U.S. hog, pig farming industry includes 75,000 farms, has annual revenue of US$19B, but 20% of farms account for 75% of revenue, report says
February 28, 2012
– Research and Markets has announced the addition of the "Hog & Pig Farming" report to their offering.
The US hog and pig farming industry includes about 75,000 farms with combined annual revenue of about $19 billion. The industry is concentrated: about 20 percent of farms account for about 75 percent of revenue.
Hog farming involves six stages: breeding; gestation; birthing (known in the industry as farrowing); weaning; nursery; and grow finishing, where the hog reaches its ideal weight. While some large companies are vertically integrated and have farming, slaughter, and processing operations, the farming industry doesn't include slaughter or processing. Processing of pork for consumption is covered in the Meat Products Manufacture industry profile.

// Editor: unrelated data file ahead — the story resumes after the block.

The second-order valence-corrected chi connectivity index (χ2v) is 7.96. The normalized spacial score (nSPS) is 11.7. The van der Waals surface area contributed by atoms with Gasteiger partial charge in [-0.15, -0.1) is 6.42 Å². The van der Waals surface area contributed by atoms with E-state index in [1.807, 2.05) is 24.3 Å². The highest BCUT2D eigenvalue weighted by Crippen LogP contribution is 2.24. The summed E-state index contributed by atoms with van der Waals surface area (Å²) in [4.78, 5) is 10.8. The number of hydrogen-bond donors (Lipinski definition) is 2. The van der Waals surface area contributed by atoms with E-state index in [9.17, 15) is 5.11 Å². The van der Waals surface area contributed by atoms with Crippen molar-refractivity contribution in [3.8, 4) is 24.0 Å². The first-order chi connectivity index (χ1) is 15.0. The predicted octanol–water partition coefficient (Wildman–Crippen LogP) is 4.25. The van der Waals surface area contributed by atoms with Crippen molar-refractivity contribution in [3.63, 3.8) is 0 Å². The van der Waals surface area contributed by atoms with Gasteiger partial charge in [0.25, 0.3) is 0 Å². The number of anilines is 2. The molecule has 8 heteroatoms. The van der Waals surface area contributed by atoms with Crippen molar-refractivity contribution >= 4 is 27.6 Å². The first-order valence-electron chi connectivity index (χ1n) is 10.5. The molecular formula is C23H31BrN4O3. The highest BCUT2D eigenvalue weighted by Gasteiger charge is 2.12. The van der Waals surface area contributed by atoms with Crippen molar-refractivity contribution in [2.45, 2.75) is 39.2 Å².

Demand is driven primarily by domestic and international trends in pork consumption. The profitability of individual companies depends on efficient operations and reducing the spread of disease. Large companies have advantages in vertically integrating operations from birthing to packaging and distribution. Small operations, typically family-owned farms, can compete by specializing in a single stage of hog farming or by raising animals that are humanely treated, antibiotic-free, or otherwise tailored to buyers' specifications.
Products, Operations & Technology:
Major services include farrow-to-finish; growing pigs and hogs to finishing; wean-to-finish; and breeding. Other services include farrow-to-wean and nursery operations.
A female hog (gilt) is ready to reproduce at eight months. Reproduction begins with mating a gilt and a boar or through artificial insemination. Gestation takes about four months. A sow nurses her pigs for two to three weeks before the litter is weaned.
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